How Not to Lubricate a Gearbox

David Gluzman, Temple-Inland

The vibration data acquired on a small helical gearbox with three shafts supported by tapered roller bearings indicated symptoms consistent with impending bearing failure. The vibration pattern that helped to identify the problem as lubrication-related is discussed in this article.

Fault Frequencies

Both inner and outer race bearing faults were present in the spectrum (Figures 1 and 2). Random impacting of high magnitude was indicated in the time waveform (not shown). An alarm showed that lower-order harmonics dominated the spectrum, and their magnitudes suggested bearing fault in an advanced stage.

Figure 1. Harmonics of inner race bearing defect frequency M=BPFI.

Figure 2. Harmonics of outer race bearing defect frequency L=BPFO.

Figure 3. Noise modulating by bearing cage frequency J=FTF.

The modulation of a random signal by the cage frequency was also observed in the PeakVue data (Figure 3). It has been theorized that due to dry operation, both the inner and outer races wore out to a point that the round geometry of the races had been compromised. In addition, insufficient lubrication caused increased friction between the rollers and the cage. Because of being subjected to modulation by the cage, friction became apparent in the PeakVue data.

After removing the gearbox from operation and disassembling it, the entire space in the gearbox filled with grease, used mainly in open gears, but the lubricant was completely washed out from the bearing areas (Figure 4).

Figure 4. Grease has been washed out from the bearing areas. Bearing outer races are unevenly worn out.

Results of Metal Wear

The diagnosis was confirmed by observing the damage sustained by the input shaft bearing. Extensive wear was present in the outer race (Figure 5). A rough surface was not the only result of the metal wear. A groove up to 0.015-inch deep also developed in the path of the rollers.

Figure 5. A groove up to 0.015-inch deep is present in the outer race.

The inner race exhibited a similar pattern (Figure 6). No pitting or spalling was observed on the surface. The cage was also excessively worn out and broke off in several locations. This, along with the smaller inner-race diameter, compromised the separation of the rollers (Figure 7).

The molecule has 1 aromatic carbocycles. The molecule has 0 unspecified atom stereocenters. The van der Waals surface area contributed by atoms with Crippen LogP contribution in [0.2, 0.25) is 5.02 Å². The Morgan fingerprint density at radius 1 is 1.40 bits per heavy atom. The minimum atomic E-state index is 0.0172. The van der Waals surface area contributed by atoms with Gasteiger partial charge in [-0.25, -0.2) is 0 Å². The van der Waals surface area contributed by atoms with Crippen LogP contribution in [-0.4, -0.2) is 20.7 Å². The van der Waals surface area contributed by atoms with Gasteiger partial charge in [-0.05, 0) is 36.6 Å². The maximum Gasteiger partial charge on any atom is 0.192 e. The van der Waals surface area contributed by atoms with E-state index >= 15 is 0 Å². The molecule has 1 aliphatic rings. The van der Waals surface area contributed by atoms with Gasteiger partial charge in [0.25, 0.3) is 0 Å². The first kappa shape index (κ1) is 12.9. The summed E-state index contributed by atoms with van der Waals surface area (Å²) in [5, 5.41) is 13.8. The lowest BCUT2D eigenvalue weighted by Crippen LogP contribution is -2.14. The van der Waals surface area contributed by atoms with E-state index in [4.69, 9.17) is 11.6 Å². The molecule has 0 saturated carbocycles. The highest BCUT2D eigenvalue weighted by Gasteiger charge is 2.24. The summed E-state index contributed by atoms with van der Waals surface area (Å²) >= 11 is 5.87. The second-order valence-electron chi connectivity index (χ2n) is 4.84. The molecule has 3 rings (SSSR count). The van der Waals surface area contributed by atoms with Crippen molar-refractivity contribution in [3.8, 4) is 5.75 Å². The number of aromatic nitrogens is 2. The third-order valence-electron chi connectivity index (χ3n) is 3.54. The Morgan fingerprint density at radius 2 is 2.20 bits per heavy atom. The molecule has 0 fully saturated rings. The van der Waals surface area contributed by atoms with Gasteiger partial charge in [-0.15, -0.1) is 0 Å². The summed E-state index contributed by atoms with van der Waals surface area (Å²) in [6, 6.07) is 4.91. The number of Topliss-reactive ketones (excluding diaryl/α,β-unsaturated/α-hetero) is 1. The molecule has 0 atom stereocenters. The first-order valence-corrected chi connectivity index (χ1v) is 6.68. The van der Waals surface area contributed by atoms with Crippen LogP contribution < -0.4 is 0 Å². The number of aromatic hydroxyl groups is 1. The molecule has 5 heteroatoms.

Figure 6. Worn surface on the inner race. A groove developed in the path of the rollers.

Figure 7. Cage is damaged. No lubricant is present.

An observant reader may ask why grease was used in a gearbox instead of oil. Consider this wintertime scenario: In attempting to warm up the room, you turn up the thermostat instead of shutting the door to retain the heat. Dealing with a symptom instead of the root cause is still a common approach to solving problems.

In this case, the lubrication scheme was designed as an oil splash-type, but over time, the shaft seal started to leak. To prevent oil from escaping, lubricant flow properties have been adjusted for the leaking seal by draining the oil and filling the entire space of the gearbox with grease.

While there was some grease still left in the bearing area, it operated almost satisfactorily, possibly slightly hotter, than normal. But once the initial charge was depleted, the lubricant could not be delivered, even with the excess grease in the gear casing. The same is true for the lubrication of the gears.

Making lubrication modifications without considering the lubrication scheme could be detrimental to you and your equipment.


About the author:

David Gluzman is a Certified Reliability Engineer (CRE) with Temple-Inland Corporation, a manufacturing company focused on corrugated packaging and building products. Gluzman also holds Machine Lubrication Technician Level I and Level II certifications through the International Council for Machinery Lubrication.

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